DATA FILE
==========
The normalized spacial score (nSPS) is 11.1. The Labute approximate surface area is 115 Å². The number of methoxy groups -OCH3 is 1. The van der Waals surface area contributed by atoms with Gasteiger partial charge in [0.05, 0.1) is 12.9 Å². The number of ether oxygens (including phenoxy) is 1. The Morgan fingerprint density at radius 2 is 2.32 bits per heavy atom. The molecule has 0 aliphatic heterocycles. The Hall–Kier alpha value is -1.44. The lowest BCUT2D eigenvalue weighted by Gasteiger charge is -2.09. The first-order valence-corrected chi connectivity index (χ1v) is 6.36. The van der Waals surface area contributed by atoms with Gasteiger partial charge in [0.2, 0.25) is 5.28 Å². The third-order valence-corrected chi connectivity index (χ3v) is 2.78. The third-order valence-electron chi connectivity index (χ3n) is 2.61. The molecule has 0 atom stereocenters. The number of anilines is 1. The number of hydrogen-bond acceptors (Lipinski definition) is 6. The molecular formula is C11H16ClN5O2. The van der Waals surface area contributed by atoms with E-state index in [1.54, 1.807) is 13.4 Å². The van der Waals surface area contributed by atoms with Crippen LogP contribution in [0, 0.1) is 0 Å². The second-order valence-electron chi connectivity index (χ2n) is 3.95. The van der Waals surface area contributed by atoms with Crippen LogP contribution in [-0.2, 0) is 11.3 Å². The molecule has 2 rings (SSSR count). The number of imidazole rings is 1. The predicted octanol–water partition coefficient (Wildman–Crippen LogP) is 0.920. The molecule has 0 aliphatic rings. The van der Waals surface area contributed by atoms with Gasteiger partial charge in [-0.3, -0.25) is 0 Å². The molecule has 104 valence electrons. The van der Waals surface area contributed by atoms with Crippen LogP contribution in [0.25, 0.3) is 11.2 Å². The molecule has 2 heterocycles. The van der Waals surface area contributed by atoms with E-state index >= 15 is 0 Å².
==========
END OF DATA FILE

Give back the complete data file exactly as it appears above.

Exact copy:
The normalized spacial score (nSPS) is 11.1. The Labute approximate surface area is 115 Å². The number of methoxy groups -OCH3 is 1. The van der Waals surface area contributed by atoms with Gasteiger partial charge in [0.05, 0.1) is 12.9 Å². The number of ether oxygens (including phenoxy) is 1. The Morgan fingerprint density at radius 2 is 2.32 bits per heavy atom. The molecule has 0 aliphatic heterocycles. The Hall–Kier alpha value is -1.44. The lowest BCUT2D eigenvalue weighted by Gasteiger charge is -2.09. The first-order valence-corrected chi connectivity index (χ1v) is 6.36. The van der Waals surface area contributed by atoms with Gasteiger partial charge in [0.2, 0.25) is 5.28 Å². The third-order valence-corrected chi connectivity index (χ3v) is 2.78. The third-order valence-electron chi connectivity index (χ3n) is 2.61. The molecule has 0 atom stereocenters. The number of anilines is 1. The number of hydrogen-bond acceptors (Lipinski definition) is 6. The molecular formula is C11H16ClN5O2. The van der Waals surface area contributed by atoms with E-state index in [1.54, 1.807) is 13.4 Å². The van der Waals surface area contributed by atoms with Crippen LogP contribution in [0, 0.1) is 0 Å². The second-order valence-electron chi connectivity index (χ2n) is 3.95. The van der Waals surface area contributed by atoms with Crippen LogP contribution in [-0.2, 0) is 11.3 Å². The molecule has 2 rings (SSSR count). The number of imidazole rings is 1. The predicted octanol–water partition coefficient (Wildman–Crippen LogP) is 0.920. The molecule has 0 aliphatic rings. The van der Waals surface area contributed by atoms with Gasteiger partial charge in [-0.3, -0.25) is 0 Å². The molecule has 104 valence electrons. The van der Waals surface area contributed by atoms with Crippen LogP contribution in [0.25, 0.3) is 11.2 Å². The molecule has 2 heterocycles. The van der Waals surface area contributed by atoms with E-state index >= 15 is 0 Å².